Minnesota turkey farmers are clamoring to vaccinate their flocks this fall against avian influenza. But while initial tests in chickens are encouraging, experts say the vaccine has plenty of downside.
Minnesota has lost more than 9 million turkeys and chickens to avian flu and the requirement to kill surviving birds to stop the disease from spreading. By the time the virus retreated in early June, the flocks of 108 Minnesota poultry farms had been wiped out. So there's not much debate among the state's turkey farmers about whether a vaccine should be used if the deadly virus returns.
"In Minnesota we're pretty much unanimous that this is something we would use, if we have it," said Steve Olson, executive director of the Minnesota Turkey Growers Association.
But even if vaccinating birds proves effective against avian flu, it is not without consequences. Many foreign countries ban imports of vaccinated poultry products because the vaccine causes meat to test positive for flu antibodies. That makes it difficult to distinguish between an infected bird and a healthy one that was vaccinated.
If trading partners don't want meat from vaccinated birds, there are ways to achieve that without shutting down all U.S. poultry exports, Olson said. A regional ban, limited to just turkeys, is one possibility, he added.
"We'd seek approval for use (of the vaccine) in turkeys in Minnesota only," he said. "If other states wanted to do that, they would seek approval from USDA for the same type of thing."
The National Turkey Federation also supports the use of a vaccine.
Ninety percent of Minnesota turkey products wind up out-of-state, though only about 12 percent of that is sold globally. Olson said that segment could shift to domestic buyers.
But other poultry producers are more dependent on foreign markets. Vaccination could result in lost business for farmers who raise broiler chickens for meat or breeders who sell pedigree animals.
The vaccine discussion is way ahead of the science, said Michael Osterholm, who directs the Center for Infectious Disease Research and Policy at the University of Minnesota.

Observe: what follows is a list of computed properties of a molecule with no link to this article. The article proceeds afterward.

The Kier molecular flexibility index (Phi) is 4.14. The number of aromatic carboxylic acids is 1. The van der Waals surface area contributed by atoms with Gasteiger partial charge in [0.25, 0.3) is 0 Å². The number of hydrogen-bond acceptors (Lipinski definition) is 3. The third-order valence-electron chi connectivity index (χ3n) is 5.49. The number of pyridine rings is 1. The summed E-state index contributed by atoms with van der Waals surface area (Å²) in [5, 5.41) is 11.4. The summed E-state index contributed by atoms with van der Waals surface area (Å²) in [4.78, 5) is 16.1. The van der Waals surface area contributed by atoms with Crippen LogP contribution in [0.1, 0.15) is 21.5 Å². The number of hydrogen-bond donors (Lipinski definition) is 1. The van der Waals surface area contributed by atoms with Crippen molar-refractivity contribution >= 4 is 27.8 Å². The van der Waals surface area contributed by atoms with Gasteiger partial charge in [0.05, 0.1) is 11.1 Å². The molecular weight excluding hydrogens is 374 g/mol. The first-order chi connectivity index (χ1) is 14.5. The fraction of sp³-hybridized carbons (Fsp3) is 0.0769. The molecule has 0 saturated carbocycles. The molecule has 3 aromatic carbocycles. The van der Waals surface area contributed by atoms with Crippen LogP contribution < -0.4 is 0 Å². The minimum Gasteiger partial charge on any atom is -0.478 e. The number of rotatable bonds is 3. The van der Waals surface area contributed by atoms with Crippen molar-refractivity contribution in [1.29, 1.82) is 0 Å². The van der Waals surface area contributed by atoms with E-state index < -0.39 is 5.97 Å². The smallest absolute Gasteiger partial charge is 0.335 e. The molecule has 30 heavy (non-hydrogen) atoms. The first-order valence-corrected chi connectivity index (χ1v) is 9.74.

Talk of using a vaccine erupted after last month's news that a prototype vaccine is 100 percent effective in chickens. But Osterholm says the results got far more attention than they deserved because they were "based on just several birds. It was a very preliminary study."
Osterholm says there are many more steps to complete before an avian flu vaccine could be approved, manufactured, stockpiled and released for sale by the U.S. government.
It's not clear if the United States Department of Agriculture would even allow the vaccine to be used.
The World Organisation for Animal Health says vaccination is justified only when a government cannot manage an outbreak through animal culling and when the risk to human health is great.
The situation in the U.S. hasn't met that threshold yet, said Director General Dr. Bernard Vallat.
"This strain (of avian flu) was a strain that was able to infect a farm without sufficient biosecurity. But it was not really the worst strain circulating in the world," Vallat said.
Countries that use vaccine to combat avian flu are supposed to have an exit strategy. Long-term use risks establishing a constant presence of the virus in a region or leads to harmful mutations of the bug.
Vaccination has become a trap in developing countries lacking strong eradication practices, said University of Minnesota avian flu researcher Dr. Carol Cardona.
"In many places they started with the idea that it would be one and done, and it hasn't turned out that way," Cardona said. "There's been places where conflict has intervened in Egypt and vaccine just continued."
Cardona, though, says the success of current U.S. eradication efforts means there's a better chance vaccination wouldn't become a trap here. She thinks most poultry farmers would only use the vaccine until they could find the money to upgrade their biosecurity.
For those farmers, she said, a vaccine would be cheaper and it would buy them time.